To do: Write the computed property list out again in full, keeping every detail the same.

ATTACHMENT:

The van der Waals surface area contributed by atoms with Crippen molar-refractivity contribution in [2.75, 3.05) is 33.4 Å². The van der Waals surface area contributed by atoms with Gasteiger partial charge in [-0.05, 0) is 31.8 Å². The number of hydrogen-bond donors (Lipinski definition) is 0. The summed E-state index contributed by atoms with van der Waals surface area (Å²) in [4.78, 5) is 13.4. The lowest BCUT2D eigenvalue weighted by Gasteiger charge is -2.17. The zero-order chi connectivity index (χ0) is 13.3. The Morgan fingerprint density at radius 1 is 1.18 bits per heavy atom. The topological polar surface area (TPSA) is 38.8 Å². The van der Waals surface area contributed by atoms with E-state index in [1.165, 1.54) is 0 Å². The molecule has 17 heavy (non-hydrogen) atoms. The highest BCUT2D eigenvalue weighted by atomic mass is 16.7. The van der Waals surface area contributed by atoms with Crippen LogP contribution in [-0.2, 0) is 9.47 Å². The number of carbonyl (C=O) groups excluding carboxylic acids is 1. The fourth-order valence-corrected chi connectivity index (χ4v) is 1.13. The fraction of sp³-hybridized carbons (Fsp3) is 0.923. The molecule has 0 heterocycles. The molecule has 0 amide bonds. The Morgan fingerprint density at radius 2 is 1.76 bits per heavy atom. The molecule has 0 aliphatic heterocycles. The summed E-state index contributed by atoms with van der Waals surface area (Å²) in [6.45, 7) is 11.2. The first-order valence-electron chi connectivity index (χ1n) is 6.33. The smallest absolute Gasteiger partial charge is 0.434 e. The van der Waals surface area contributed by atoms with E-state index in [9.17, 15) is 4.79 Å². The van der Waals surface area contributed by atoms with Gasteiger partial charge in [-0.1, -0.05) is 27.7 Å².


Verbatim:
The van der Waals surface area contributed by atoms with Crippen molar-refractivity contribution in [2.75, 3.05) is 33.4 Å². The van der Waals surface area contributed by atoms with Gasteiger partial charge in [-0.05, 0) is 31.8 Å². The number of hydrogen-bond donors (Lipinski definition) is 0. The summed E-state index contributed by atoms with van der Waals surface area (Å²) in [4.78, 5) is 13.4. The lowest BCUT2D eigenvalue weighted by Gasteiger charge is -2.17. The zero-order chi connectivity index (χ0) is 13.3. The Morgan fingerprint density at radius 1 is 1.18 bits per heavy atom. The topological polar surface area (TPSA) is 38.8 Å². The van der Waals surface area contributed by atoms with E-state index in [1.165, 1.54) is 0 Å². The molecule has 17 heavy (non-hydrogen) atoms. The highest BCUT2D eigenvalue weighted by atomic mass is 16.7. The van der Waals surface area contributed by atoms with Crippen LogP contribution in [-0.2, 0) is 9.47 Å². The number of carbonyl (C=O) groups excluding carboxylic acids is 1. The fourth-order valence-corrected chi connectivity index (χ4v) is 1.13. The fraction of sp³-hybridized carbons (Fsp3) is 0.923. The molecule has 0 heterocycles. The molecule has 0 amide bonds. The Morgan fingerprint density at radius 2 is 1.76 bits per heavy atom. The molecule has 0 aliphatic heterocycles. The summed E-state index contributed by atoms with van der Waals surface area (Å²) in [6.45, 7) is 11.2. The first-order valence-electron chi connectivity index (χ1n) is 6.33. The smallest absolute Gasteiger partial charge is 0.434 e. The van der Waals surface area contributed by atoms with E-state index in [9.17, 15) is 4.79 Å². The van der Waals surface area contributed by atoms with Gasteiger partial charge in [-0.1, -0.05) is 27.7 Å².